When you’re in your 20s, you don’t expect to need an accessible placard for your car, so you can park close to work, shopping centers, etc. However, that’s the case for many of us with chronic illnesses. I have a placard for my really tough days when I know I don’t have the energy to take a long walk to and from my car just to run into the pharmacy to pick up a medication.
People in the community have this idea in their heads of what a disability looks like. They think people in wheelchairs and senior citizens are the only ones who should have parking placards, because that’s what a disability looks like.
Unfortunately, they couldn’t be more wrong. I’ve had reflex sympathetic dystrophy (RSD) since I was 13. I’m now in my late 20s and still deal with RSD and everything that goes along with it. RSD is considered an invisible condition, meaning you can’t see the problem.
When I was in graduate school in 2011, I worked at the college library in between classes and on weekends. There aren’t many parking spots at the library, and by the time I got to work, most spaces were filled up. I often used my parking placard because I was in a lot of pain. And knew that by the end of my shift, I’d be in too much pain to cross the campus to get to my car.
I often got looks for parking there, but no one ever said anything to me. Until one day, a student, probably not even 20 yet, stopped next to my car as I was trying to get out, grab my cane and my book bag. At first he just looked at me, and I politely smiled. As I was locking my door, he said, “You know, it’s pretty lame that you have to steal your grandmother’s handicapped card just so you don’t have to walk anywhere.”
At first, I was taken aback by his statement. I got stares all the time from people who obviously thought I was faking my limp, but no one had ever said anything to me. I decided that being rude to him wasn’t going to get me anywhere, so I decided to kill him with kindness. I stuck out my hand to shake his and said, “Hi, my name is Kerry. What’s yours?” The guy began fumbling for his words and eventually said, “Huh?” I responded with, “If you want to get to know me and why I’m legally allowed to park here, I’d rather we know each other’s names first, maybe learn a little about each other. Then I’ll talk to you about my disability.” He didn’t know what to do or say, so he just put his head down, said, “I’m sorry,” and walked away.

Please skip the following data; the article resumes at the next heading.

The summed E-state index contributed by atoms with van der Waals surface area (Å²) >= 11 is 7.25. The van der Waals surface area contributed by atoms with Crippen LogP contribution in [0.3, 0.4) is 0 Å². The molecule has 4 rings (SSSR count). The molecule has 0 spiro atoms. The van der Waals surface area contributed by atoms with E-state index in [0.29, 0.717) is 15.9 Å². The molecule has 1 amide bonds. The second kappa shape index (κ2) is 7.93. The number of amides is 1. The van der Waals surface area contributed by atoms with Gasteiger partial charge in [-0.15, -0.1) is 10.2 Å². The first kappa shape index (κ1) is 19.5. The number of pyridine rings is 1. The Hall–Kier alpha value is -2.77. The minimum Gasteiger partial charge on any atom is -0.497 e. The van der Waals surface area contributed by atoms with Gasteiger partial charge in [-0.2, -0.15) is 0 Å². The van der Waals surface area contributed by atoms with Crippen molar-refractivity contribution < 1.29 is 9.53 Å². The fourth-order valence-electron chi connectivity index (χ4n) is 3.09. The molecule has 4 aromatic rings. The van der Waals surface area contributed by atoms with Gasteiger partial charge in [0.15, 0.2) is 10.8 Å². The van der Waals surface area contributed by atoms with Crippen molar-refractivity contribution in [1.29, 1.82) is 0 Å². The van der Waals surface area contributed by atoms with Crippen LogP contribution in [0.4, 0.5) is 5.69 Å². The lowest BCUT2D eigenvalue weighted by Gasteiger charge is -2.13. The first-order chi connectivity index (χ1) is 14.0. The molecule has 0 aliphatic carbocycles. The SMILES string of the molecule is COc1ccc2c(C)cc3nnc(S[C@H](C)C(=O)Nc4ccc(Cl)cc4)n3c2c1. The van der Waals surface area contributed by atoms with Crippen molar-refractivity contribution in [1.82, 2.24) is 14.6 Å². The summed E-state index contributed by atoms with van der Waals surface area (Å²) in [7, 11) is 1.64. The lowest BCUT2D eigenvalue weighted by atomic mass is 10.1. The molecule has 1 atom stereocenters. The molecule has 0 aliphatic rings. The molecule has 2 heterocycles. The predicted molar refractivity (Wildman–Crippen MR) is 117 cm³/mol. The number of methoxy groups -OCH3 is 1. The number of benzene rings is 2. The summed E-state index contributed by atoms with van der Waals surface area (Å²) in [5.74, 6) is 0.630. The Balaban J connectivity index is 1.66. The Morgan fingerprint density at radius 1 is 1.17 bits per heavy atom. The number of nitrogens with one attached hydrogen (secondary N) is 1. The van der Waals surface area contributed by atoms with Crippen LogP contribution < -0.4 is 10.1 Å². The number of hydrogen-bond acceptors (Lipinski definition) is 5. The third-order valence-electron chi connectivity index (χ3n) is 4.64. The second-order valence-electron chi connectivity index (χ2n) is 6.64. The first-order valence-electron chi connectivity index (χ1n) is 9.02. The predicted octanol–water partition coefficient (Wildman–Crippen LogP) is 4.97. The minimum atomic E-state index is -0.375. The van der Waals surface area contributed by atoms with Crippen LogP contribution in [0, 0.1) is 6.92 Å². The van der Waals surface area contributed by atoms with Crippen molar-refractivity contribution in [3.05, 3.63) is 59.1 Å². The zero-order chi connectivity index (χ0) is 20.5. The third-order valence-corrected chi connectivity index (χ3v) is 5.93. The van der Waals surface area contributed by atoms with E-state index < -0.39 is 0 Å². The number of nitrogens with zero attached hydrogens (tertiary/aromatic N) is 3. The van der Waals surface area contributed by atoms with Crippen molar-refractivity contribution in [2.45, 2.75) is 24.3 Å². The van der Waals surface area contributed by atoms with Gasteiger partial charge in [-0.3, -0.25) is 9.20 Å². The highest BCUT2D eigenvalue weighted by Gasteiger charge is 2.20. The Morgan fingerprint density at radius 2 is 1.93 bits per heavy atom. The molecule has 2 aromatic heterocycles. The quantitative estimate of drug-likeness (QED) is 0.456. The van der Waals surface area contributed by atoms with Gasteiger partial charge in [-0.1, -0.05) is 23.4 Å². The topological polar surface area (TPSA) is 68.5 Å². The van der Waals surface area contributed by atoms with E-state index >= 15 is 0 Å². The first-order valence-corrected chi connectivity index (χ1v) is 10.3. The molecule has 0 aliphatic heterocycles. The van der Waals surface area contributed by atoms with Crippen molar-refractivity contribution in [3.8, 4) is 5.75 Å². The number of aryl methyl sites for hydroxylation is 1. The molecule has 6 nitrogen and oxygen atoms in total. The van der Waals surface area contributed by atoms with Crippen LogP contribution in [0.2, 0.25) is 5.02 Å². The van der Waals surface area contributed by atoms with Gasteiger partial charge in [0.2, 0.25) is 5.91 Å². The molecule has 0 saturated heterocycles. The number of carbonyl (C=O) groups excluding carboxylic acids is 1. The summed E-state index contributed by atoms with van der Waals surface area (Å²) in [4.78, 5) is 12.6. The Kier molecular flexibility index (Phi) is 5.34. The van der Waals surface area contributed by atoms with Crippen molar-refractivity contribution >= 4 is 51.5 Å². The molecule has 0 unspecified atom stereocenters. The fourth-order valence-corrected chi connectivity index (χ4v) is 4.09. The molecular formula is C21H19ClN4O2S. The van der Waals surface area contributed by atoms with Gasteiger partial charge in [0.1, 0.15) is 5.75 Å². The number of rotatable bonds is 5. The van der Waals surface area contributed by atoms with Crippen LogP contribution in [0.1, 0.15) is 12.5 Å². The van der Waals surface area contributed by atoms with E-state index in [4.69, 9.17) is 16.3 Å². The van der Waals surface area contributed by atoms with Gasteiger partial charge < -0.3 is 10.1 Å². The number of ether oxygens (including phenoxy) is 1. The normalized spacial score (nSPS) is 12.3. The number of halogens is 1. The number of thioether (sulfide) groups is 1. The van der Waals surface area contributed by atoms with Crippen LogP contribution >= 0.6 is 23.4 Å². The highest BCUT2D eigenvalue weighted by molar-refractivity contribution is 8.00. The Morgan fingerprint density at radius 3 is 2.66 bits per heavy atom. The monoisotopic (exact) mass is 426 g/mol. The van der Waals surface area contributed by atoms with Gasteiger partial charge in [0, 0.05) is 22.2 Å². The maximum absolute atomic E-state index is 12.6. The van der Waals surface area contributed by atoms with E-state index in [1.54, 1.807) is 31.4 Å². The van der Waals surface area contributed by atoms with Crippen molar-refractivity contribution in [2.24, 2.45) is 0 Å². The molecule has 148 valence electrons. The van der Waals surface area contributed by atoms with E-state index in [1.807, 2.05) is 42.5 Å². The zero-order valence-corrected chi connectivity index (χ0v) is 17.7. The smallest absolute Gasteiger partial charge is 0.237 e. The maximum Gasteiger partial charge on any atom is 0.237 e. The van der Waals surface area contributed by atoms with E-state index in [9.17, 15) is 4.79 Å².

It irks me that people associate parking placards with grandparents. It’s not a “senior citizens placard,” it’s a “disability placard.” On top of that, not everyone with a disability is in a wheelchair. In fact, I work really hard at not being in a wheelchair and not using crutches or a cane. I want to look as “normal” as possible, but sometimes in order to do that, I need to park closer to a store, so that I’m not walking a long distance, and my limp starts to show.
Disability knows no age or race. Disabilities comes in all shapes and sizes and can appear differently, depending on the person. Just because I’m not old and don’t use a wheelchair, doesn’t mean I don’t have chronic pain. Just because I don’t use my placard today, doesn’t mean I won’t use it tomorrow. We’re taught in kindergarten not to judge people based on first appearances. I wish people who look at me parking in an accessible spot would remember that.